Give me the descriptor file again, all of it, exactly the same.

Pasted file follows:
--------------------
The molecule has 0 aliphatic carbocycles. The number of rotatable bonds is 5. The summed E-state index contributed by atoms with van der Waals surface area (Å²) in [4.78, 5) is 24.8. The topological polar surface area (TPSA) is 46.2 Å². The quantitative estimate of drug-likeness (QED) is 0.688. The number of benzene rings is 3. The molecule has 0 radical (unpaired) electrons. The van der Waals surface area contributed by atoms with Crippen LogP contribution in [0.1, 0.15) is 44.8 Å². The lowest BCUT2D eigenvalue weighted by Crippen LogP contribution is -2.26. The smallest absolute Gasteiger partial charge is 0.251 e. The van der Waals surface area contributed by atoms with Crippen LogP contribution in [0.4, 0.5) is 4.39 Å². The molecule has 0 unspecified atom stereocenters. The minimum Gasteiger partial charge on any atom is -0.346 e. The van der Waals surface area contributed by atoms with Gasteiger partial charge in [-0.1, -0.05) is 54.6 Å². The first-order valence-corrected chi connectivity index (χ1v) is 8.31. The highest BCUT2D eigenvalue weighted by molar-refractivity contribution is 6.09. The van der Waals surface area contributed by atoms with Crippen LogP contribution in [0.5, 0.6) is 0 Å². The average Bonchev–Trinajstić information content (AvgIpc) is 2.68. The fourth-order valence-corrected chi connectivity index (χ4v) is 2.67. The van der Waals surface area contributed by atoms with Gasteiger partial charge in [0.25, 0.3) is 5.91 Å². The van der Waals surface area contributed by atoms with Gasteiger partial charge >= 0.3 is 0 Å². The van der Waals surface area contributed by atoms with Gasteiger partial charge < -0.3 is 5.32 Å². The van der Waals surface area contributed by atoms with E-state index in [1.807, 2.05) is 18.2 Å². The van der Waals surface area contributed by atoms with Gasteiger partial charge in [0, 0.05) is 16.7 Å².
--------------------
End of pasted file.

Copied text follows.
The molecule has 0 aliphatic carbocycles. The number of rotatable bonds is 5. The summed E-state index contributed by atoms with van der Waals surface area (Å²) in [4.78, 5) is 24.8. The topological polar surface area (TPSA) is 46.2 Å². The quantitative estimate of drug-likeness (QED) is 0.688. The number of benzene rings is 3. The molecule has 0 radical (unpaired) electrons. The van der Waals surface area contributed by atoms with Crippen LogP contribution in [0.1, 0.15) is 44.8 Å². The lowest BCUT2D eigenvalue weighted by Crippen LogP contribution is -2.26. The smallest absolute Gasteiger partial charge is 0.251 e. The van der Waals surface area contributed by atoms with Crippen LogP contribution in [0.4, 0.5) is 4.39 Å². The molecule has 0 unspecified atom stereocenters. The minimum Gasteiger partial charge on any atom is -0.346 e. The van der Waals surface area contributed by atoms with Gasteiger partial charge in [-0.1, -0.05) is 54.6 Å². The first-order valence-corrected chi connectivity index (χ1v) is 8.31. The highest BCUT2D eigenvalue weighted by molar-refractivity contribution is 6.09. The van der Waals surface area contributed by atoms with Crippen LogP contribution in [0.5, 0.6) is 0 Å². The average Bonchev–Trinajstić information content (AvgIpc) is 2.68. The fourth-order valence-corrected chi connectivity index (χ4v) is 2.67. The van der Waals surface area contributed by atoms with Gasteiger partial charge in [0.25, 0.3) is 5.91 Å². The van der Waals surface area contributed by atoms with Gasteiger partial charge >= 0.3 is 0 Å². The van der Waals surface area contributed by atoms with Gasteiger partial charge < -0.3 is 5.32 Å². The van der Waals surface area contributed by atoms with E-state index in [1.807, 2.05) is 18.2 Å². The van der Waals surface area contributed by atoms with Gasteiger partial charge in [0, 0.05) is 16.7 Å².